One of the puzzles of the current slowdown in global growth has been the sharp rise in the prices of commodities. After all, if growth slows so too should the demand for commodities. Yet precisely the opposite has happened, spawning an immense amount of speculation on the reasons for this disconnect.
Some of the explanations focus on the supply side, such as the Peak Oil theory, which says that crude oil production has reached its limits. Russia’s failure to expand production for the third month running is the latest piece of news providing ammunition for this view. Other supply-side explanations blame the food shortage on the diversion of land to biofuels and on weather-related problems such as droughts.
Another approach has been to point to the weakening dollar. Since commodity prices are internationally denominated in US dollars, any weakening of the currency leaves commodity producers worse off in terms of their home currency. That’s the reason why, says this theory, commodity prices plunged when the dollar recovered a bit last month.
Others believe that commodity prices are high on account of speculation. Now that the equity markets are no longer a one-way street and with the credit markets in disarray, funds have moved into commodities in a big way. Since many resource markets are relatively small, this sudden influx of money has pushed up prices dramatically.
There are elements of truth in all these theories. But perhaps the most interesting of them argues that commodity prices are going up because the structure of the global economy has changed. Although world growth may be slowing, growth in countries such as China and India continues to remain robust and it’s the demand from these countries that’s going to keep commodity prices high.
How plausible is this explanation? The International Monetary Fund’s (IMF) World Economic Outlook has a chart on the “Growing Global Role of Emerging and Developing Economies”. A look at it shows the changing face of the global economy. A decade ago, in 1997, the contribution to global growth, in purchasing power parity terms, was as follows: US 1.05%, the Euro area 0.5%, Japan 0.14%, other advanced economies 0.52%, China 0.56%, India 0.16% and other emerging economies 1.08%. In 2007, the contributions had changed to: US 0.48%, Euro area 0.43%, Japan 0.14%, other advanced economies 0.48%.
Now consider the contribution of the developing countries to growth in 2007: China 1.16%, India 0.41%, and other developing countries 1.76%. In the 10 years between 1997 and 2007, the contribution of the US to global growth has halved, that of China has doubled, while India’s has trebled. This is the main reason for all the talk about developing economies decoupling from the West. It’s the reason why a slowdown in the West today won’t affect global growth as much as it did in the 1990s.
Moreover, the rich nations are predominantly service economies, with manufacturing having a relatively small share. Growth in the more manufacturing-intensive developing countries will therefore have a higher impact on commodity prices than the same growth in the rich countries. Also, the poor in developing countries spend a much higher proportion of their incremental income on food, so growth in these countries leads to more demand for food, pushing up prices.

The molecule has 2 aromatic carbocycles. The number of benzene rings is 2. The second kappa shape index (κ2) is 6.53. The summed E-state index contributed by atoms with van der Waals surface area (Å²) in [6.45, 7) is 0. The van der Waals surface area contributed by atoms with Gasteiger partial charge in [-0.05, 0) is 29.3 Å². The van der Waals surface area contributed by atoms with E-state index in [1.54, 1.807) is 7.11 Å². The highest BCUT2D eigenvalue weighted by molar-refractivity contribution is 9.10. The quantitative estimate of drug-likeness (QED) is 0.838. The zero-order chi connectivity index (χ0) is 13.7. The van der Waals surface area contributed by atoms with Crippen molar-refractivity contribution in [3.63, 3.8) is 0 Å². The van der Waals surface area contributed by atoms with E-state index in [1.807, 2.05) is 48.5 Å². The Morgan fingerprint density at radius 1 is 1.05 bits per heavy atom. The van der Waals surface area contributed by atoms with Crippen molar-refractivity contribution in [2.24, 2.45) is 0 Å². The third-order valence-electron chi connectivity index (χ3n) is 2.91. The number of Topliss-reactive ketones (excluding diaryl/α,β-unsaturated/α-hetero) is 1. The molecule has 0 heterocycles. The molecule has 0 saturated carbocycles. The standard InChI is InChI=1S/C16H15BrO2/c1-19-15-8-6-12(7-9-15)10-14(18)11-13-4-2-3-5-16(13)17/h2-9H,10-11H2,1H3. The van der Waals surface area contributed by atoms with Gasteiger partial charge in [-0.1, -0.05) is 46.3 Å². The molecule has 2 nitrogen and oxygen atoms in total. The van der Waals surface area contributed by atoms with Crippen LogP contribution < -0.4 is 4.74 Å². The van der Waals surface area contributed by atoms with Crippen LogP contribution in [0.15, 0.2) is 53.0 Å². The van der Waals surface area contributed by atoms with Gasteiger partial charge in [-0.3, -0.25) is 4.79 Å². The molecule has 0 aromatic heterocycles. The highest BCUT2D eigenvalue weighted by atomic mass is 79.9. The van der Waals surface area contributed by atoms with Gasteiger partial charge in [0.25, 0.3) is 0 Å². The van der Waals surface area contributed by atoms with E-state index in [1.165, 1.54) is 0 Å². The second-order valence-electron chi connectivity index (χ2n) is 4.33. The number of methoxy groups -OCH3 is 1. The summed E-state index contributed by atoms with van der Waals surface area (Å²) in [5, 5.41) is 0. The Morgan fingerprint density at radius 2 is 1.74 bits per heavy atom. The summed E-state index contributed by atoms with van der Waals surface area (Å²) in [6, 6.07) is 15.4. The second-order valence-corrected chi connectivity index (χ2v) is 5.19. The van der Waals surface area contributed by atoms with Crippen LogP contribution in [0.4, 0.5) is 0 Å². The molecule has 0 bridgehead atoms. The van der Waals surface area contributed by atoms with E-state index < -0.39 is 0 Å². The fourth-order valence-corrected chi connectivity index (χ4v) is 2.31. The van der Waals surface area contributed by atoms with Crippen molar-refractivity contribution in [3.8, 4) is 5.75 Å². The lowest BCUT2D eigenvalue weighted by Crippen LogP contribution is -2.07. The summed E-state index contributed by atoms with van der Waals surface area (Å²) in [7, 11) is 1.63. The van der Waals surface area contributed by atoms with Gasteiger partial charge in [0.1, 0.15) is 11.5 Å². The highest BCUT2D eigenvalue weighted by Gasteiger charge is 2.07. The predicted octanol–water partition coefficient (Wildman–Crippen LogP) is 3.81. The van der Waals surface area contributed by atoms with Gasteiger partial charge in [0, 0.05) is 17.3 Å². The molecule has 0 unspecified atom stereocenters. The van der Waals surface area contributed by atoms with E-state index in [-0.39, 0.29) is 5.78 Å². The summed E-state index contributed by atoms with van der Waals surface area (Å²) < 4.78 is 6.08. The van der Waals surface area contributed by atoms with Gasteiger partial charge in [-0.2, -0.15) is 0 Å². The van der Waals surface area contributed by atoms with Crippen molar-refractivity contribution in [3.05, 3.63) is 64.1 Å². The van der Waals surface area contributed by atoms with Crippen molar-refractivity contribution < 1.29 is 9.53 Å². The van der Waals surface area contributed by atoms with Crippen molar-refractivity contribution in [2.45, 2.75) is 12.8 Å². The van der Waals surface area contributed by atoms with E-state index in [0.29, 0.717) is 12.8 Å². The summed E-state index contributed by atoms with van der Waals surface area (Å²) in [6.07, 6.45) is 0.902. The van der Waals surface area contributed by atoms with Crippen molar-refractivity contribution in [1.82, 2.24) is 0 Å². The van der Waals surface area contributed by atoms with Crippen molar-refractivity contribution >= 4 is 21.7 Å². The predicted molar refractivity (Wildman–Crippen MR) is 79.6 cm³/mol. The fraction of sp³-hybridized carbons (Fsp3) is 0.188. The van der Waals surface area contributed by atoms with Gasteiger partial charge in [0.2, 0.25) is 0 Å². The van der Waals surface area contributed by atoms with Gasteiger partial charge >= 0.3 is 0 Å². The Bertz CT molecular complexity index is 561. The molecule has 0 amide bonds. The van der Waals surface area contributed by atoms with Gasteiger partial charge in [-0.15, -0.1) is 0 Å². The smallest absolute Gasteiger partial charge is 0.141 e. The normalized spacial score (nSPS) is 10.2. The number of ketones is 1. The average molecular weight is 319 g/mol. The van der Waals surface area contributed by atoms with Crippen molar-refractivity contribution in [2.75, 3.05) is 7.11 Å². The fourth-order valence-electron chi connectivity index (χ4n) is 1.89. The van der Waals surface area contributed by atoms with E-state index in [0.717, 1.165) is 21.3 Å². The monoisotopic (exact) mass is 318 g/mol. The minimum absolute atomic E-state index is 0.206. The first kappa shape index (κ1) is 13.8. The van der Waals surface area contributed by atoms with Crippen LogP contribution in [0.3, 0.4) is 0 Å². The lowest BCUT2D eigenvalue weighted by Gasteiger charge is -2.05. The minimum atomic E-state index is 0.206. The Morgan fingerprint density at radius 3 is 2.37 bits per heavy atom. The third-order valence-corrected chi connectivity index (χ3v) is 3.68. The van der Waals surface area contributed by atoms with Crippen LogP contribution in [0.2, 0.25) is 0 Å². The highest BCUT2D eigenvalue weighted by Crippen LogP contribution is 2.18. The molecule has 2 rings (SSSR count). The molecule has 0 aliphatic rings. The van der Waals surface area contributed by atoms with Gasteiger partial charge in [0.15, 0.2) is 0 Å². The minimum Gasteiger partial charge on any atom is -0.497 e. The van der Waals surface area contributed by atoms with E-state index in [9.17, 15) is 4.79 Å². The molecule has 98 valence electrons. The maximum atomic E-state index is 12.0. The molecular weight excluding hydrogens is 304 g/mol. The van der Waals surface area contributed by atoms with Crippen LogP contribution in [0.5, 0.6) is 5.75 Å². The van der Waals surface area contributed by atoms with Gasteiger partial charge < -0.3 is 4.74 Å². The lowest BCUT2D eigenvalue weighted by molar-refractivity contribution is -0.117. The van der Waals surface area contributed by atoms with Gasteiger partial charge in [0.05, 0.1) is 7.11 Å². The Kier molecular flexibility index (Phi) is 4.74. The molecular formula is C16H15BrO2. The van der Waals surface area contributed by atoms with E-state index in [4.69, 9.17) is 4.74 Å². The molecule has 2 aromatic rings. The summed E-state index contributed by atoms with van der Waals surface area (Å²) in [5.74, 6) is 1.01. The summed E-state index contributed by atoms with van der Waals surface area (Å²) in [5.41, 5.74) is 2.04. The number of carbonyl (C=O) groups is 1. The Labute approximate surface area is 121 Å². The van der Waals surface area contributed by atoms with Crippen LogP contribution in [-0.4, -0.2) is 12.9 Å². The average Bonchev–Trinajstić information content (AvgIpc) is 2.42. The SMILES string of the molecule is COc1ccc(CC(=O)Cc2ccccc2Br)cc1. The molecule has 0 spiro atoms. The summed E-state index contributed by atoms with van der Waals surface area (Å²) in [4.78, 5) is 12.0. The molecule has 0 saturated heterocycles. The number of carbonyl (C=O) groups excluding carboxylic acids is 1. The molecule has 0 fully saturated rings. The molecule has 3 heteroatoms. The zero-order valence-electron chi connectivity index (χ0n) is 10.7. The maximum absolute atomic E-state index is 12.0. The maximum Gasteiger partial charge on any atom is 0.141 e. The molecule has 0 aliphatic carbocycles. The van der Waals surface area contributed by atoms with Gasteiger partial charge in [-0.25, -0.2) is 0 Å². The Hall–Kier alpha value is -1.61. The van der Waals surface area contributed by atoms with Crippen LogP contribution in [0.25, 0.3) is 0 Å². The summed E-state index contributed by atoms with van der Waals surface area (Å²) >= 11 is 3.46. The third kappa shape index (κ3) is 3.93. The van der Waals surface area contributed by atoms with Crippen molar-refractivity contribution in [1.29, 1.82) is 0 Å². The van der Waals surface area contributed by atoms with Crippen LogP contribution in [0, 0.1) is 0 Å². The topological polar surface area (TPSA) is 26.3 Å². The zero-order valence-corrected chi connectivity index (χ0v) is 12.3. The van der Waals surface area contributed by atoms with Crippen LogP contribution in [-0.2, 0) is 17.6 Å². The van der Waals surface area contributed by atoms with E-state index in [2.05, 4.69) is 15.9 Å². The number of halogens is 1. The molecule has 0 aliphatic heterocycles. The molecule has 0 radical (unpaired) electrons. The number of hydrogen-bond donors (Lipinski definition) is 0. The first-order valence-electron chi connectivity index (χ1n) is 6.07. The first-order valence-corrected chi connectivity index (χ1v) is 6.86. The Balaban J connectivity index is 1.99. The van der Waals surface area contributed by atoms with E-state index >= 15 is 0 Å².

Consider, for instance, IMF’s numbers on incremental world oil consumption. In 2007, world oil consumption increased by 0.92 million barrels per day (mbpd). Of this amount, the US accounted for an increase of 0.11mbpd, while the other advanced nations saw a fall in oil consumption of 0.438mbpd. In short, the rich countries together saw their consumption of oil decline in 2007. In sharp contrast, China’s oil demand increased by 0.329mbpd, while demand from other emerging economies went up by 0.919mbpd.
Further, with a slowdown in US growth in 2008, IMF is forecasting a negative growth in US oil consumption this year and total rich country demand for oil is predicted to rise by a mere 0.086mbpd. Yet global oil consumption is expected to go up by 1.723mbpd, 1.637mbpd of which will be coming from China and other developing countries. It’s easy to see now why a US slowdown isn’t pushing oil prices down.
Also take a look at world copper and aluminium consumption growth. In 2007, the amount of copper and aluminum consumed declined by 521,200 tonnes. For the other advanced economies the decline was 505,600 tonnes. The divergence is again very clear: in China, the consumption of these metals increased by a huge 479,237 tonnes last year, while it increased by 167,318 tonnes for other developing economies. The numbers show China’s prodigious appetite for metals and the impact that it has on metal prices.
It can be argued that part of this demand is derived demand, the result of China being the workshop of the world. That is undoubtedly true, which is why IMF predicts that, as world output growth slows from 4.9% in 2007 to 3.7% this year and to 3.8% in 2009, oil prices will rise by 34.3% this year before falling 1% in 2009.
Average non-fuel commodity prices (an average based on world commodity exports weights) , according to IMF, are expected to increase 7% in 2008, before falling by 4.9% next year.